This thoughtful and engaging text challenges the widely held notions that science exists outside of society, and that technology proceeds automatically down a singular and inevitable path. Through specific case studies involving contemporary debates, this book shows that science and technology are fundamental parts of, and undeniably shaped by, society. Drawing on concepts from political sociology, organizational analysis, and contemporary social theory, this book is a first-rate study of technoscience that places power, stratification, and discourse at its center. The author shows how social groups and organizations in powerful positions shape developments in technoscience in significant ways, and how new developments affect people differently depending on class, race, gender, and geographical location. Avoiding dense theoretical debate, this book is ideal for those seeking a fresh approach to science and technology studies.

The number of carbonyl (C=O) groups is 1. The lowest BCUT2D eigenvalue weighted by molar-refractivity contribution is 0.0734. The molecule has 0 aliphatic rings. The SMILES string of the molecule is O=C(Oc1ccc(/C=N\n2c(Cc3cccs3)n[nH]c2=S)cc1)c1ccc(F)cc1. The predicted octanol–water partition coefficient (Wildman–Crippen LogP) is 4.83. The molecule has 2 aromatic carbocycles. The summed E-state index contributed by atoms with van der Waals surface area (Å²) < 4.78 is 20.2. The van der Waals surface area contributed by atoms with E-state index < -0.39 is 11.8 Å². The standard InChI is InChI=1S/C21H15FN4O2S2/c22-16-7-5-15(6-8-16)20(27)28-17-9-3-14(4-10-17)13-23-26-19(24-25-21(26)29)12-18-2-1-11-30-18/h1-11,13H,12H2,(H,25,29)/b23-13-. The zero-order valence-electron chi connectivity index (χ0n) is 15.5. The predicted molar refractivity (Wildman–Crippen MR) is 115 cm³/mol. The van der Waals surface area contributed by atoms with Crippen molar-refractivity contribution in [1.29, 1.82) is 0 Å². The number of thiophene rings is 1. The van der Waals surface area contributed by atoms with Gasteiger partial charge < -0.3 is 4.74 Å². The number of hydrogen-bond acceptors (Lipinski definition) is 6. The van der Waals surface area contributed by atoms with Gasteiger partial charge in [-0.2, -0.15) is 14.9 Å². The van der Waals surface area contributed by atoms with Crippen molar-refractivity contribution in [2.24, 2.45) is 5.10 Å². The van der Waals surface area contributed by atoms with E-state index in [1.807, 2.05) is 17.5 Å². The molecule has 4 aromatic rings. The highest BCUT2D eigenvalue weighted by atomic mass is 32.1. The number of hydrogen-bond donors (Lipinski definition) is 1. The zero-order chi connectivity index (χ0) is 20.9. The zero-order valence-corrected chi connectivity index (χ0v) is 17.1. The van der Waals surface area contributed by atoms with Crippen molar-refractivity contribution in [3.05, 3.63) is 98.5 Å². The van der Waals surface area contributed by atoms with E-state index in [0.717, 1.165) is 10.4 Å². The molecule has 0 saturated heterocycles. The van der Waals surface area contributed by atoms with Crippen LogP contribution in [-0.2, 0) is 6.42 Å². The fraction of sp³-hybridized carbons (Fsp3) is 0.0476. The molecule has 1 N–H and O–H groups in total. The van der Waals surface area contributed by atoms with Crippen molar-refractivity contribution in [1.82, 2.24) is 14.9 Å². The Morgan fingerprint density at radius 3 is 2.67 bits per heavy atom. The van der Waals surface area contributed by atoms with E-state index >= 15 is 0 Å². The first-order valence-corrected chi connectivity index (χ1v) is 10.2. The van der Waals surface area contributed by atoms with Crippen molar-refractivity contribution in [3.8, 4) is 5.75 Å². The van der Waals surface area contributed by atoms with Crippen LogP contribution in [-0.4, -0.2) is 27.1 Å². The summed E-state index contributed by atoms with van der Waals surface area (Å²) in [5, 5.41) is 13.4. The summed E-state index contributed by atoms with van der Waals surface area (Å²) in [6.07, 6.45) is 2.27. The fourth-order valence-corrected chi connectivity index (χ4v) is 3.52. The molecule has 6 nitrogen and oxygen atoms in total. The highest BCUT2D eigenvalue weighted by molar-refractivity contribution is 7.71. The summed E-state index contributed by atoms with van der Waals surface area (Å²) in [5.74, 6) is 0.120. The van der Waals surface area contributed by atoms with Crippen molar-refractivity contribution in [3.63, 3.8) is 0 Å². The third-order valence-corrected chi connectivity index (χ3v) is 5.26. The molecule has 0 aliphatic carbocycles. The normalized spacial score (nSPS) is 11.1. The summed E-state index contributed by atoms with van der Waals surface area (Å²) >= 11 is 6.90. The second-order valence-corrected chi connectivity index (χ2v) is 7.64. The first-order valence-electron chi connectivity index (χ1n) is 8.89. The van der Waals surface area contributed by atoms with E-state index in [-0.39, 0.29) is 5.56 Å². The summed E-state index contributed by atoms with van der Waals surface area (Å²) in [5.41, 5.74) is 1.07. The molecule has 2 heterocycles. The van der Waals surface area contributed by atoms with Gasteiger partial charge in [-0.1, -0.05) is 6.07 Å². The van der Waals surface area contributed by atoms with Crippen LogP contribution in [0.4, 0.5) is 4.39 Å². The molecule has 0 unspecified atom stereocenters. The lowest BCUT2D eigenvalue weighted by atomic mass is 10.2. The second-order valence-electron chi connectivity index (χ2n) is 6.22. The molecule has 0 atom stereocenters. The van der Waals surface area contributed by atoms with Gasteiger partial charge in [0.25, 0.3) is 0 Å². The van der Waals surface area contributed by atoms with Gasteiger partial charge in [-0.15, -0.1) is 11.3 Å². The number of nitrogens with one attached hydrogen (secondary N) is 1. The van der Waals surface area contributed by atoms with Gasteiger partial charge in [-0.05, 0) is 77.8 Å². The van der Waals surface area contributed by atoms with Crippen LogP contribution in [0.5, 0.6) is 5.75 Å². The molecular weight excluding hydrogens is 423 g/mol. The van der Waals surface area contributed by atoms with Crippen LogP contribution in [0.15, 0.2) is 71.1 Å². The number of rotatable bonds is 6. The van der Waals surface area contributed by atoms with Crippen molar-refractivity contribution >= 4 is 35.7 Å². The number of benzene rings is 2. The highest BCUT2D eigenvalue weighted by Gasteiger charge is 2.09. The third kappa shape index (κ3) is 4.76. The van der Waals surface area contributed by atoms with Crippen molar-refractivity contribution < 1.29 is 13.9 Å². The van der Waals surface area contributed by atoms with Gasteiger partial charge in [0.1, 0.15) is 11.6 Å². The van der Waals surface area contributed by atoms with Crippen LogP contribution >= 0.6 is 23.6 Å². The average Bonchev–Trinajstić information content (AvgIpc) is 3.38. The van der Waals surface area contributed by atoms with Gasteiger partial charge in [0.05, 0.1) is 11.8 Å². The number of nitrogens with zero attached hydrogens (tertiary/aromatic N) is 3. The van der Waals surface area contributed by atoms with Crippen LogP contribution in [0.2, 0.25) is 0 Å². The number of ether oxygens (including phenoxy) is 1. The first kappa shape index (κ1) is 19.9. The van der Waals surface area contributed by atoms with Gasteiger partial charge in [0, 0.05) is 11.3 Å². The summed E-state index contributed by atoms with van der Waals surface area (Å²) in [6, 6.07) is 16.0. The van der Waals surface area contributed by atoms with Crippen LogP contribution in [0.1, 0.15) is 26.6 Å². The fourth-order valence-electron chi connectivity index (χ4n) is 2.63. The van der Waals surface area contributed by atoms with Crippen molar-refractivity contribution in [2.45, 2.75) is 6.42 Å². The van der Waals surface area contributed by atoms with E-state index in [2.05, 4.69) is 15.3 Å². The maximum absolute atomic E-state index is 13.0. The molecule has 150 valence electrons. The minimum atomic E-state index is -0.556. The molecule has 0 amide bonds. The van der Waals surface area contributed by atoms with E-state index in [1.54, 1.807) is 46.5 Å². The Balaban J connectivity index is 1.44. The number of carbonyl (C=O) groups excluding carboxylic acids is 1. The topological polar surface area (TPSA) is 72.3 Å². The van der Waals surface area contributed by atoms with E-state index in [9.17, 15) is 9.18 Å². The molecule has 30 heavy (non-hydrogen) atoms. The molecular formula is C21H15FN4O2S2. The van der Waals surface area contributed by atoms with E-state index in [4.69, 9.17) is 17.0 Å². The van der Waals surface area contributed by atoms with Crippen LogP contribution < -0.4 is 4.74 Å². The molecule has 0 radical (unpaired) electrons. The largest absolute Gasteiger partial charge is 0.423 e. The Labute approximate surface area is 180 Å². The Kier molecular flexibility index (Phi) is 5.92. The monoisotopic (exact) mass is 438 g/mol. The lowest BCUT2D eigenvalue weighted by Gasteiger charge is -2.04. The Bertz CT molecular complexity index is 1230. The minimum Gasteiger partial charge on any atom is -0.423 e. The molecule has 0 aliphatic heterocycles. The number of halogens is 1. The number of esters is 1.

Daniel Lee Kleinman is Professor of Rural Sociology at the University of Wisconsin--Madison. He is the author most recently of Impure Cultures: University Biology and the World of Commerce (2003).